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King's Lynn Town prove non league football is alive and kicking

PUBLISHED: 09:13 13 October 2019 | UPDATED: 09:13 13 October 2019

Adam Marriott celebrates after scoring King's Lynn Town's equaliser Picture: Ian Burt

Adam Marriott celebrates after scoring King's Lynn Town's equaliser Picture: Ian Burt

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The problem with Non League Day, when the professionals have the afternoon off and the blood, sweat and tears boys take centre stage, is that most football fans who don't have a prawn sandwich-stained season ticket tend to take a breather.

Chris Henderson flashes this ball across the box Picture: Ian BurtChris Henderson flashes this ball across the box Picture: Ian Burt

Whether crowds at non league grounds noticeably swell because the elite are not playing is hard to tell: this game between King's Lynn Town and Chester, for example, was third against second; two teams worth watching, one of which has a substantial away following, ensuring The Walks would have a healthy old crowd (1,637 as it happens) watching, whether the pros were playing or not.

After all, when Norwich are away, do a significant number of the remaining 20,000 or so non-travelling Carrow Road regulars head to Lynn? I think not.

So teams like Lynn, and Chester, have to sell themselves hard when they get the chance... which is just what they did on Saturday.

From the first minute or so, when Adam Marriott gave Lynn the lead, to the 90th, when both teams, with a share of four goals, went hunting for a winner rather than settling for anything less, this was the perfect advertisement for non league football. Yes, that's a cliché, but stick this on a video and show some Saturday afternoon couch potatoes, and you'd soon have them back at your turnstile.

Ross Barrows signals to the King's Lynn bench as Chris Smith lays in a heap Picture: Ian BurtRoss Barrows signals to the King's Lynn bench as Chris Smith lays in a heap Picture: Ian Burt

The excitement of the game almost overshadowed just how fine a performance this was from King's Lynn: a fortnight ago they'd been taught a lesson in a 3-0 defeat at leaders York City. Ian Culverhouse has spoken a lot about learning, so their approach against Chester was always going to be one to study. Chester aren't, apparently, full time - some of the players are. Which makes them sort of partly full-time.

And you can tell: strong, powerful, quick, with centre-halves who can ping 50-yard balls to a team-mate's foot without blinking. And did. Up against a Lynn side who train a couple of times a week because they have this thing called a job. When you're more cheese sarnie, you have to have something special to match the big boys. And Lynn did.

It would be easy at this juncture just to say 'Adam Marriott', but while the Lynn striker will deservedly take many of the plaudits, it's the resolve of the team, the spirit which Culverhouse can't stop himself praising after so many games, that stands them in good stead. There are some fine players in there: Michael Gash does the filthy, dirty work alongside Marriott but he was magnificent in defence too. Ross Barrows and Jordan Richards are pushed here, there and everywhere to fill the odd gap, but were superb. War horses like Rory McAuley and the perpetual motion that is Chris Henderson who only stopped running when the referee took a bizarre dislike to anything he did in the second half and, like one of Pavlov's dogs, blew his whistle whenever the midfielder went near the ball.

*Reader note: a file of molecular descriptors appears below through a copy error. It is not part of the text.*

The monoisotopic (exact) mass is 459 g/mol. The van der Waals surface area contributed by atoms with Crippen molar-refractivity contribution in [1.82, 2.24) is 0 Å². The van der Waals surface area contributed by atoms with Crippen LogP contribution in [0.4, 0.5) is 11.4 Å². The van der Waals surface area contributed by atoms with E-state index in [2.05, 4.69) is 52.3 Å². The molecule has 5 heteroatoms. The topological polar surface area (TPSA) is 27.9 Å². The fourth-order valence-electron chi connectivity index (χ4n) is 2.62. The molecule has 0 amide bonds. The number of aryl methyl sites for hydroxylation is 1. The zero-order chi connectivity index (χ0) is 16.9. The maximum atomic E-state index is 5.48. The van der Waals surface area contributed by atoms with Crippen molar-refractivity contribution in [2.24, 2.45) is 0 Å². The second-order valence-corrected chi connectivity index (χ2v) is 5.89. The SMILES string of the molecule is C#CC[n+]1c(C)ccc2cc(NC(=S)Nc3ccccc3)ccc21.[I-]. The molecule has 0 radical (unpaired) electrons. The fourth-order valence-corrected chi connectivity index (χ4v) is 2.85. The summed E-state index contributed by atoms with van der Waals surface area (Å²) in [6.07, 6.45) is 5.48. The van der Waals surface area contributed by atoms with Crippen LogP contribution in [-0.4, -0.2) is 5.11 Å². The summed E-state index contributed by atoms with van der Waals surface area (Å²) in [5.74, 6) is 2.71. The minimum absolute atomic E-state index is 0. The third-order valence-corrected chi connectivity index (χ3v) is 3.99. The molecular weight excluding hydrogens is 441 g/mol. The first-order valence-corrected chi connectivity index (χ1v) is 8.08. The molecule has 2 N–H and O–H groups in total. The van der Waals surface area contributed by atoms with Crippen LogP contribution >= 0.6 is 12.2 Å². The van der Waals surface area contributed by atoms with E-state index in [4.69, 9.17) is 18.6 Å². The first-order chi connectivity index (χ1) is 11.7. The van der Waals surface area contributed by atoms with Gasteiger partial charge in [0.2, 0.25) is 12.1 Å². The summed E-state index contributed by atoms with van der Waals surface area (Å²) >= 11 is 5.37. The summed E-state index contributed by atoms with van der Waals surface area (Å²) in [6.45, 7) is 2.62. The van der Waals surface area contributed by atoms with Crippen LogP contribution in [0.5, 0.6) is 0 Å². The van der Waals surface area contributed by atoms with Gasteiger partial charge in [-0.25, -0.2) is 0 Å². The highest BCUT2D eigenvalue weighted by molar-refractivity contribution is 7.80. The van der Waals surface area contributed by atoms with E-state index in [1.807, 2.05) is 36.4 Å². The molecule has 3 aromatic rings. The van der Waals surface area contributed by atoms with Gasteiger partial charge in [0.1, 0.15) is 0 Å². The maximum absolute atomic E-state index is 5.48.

Roll all their bits into one and Lynn are a very good team - goodness knows what they'd be like if they trained every day.

Game over for Chris Smith who was forced to leave the field with an elbow injury after just 20 minutes Picture: Ian BurtGame over for Chris Smith who was forced to leave the field with an elbow injury after just 20 minutes Picture: Ian Burt

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Lynn's perfect start - Marriott scoring within 70 seconds - lasted until around the hour mark, when Chester upped the ante and scored twice in quick succession, both from the right flank against Nathan Fox, who has had better Saturdays. Marriott popped up again with a stunning chest, swivel, volley to level it and could - should - have won it with a hat-trick goal but found only the side netting.

A draw might have been a fair result but Culverhouse admitted a part of him wanted a little more.

"There is a little bit of me thinking it is one that got away, but I have got to be so proud of the boys for what they did," he said.

The excellent Ross Barrows tries to get away from Chester's Matty Hughes Picture: Ian BurtThe excellent Ross Barrows tries to get away from Chester's Matty Hughes Picture: Ian Burt

Culverhouse knows a good side when he sees one and he has pitted his wits against the best in consecutive league games, which only emphasises the level of his own players' performance against Chester.

"We were excellent," he said. "I keep repeating myself really, but they keep going to a level and they had to get to that level today because they played a really good side. They will be well up there this year.

"I thought we were superb. First half I thought we moved the ball really, really well. We had to change things around because Smudge (Chris Smith) got the injury so we had to move people into wrong places. I thought Ross Barrows was superb - for an emergency centre half he was excellent in there."

Lynn will take heart from a magnificent performance: couch potatoes, take note... you don't know what you're missing.

Alex Street makes a fine late save to deny George Glendon a winner Picture: Ian BurtAlex Street makes a fine late save to deny George Glendon a winner Picture: Ian Burt

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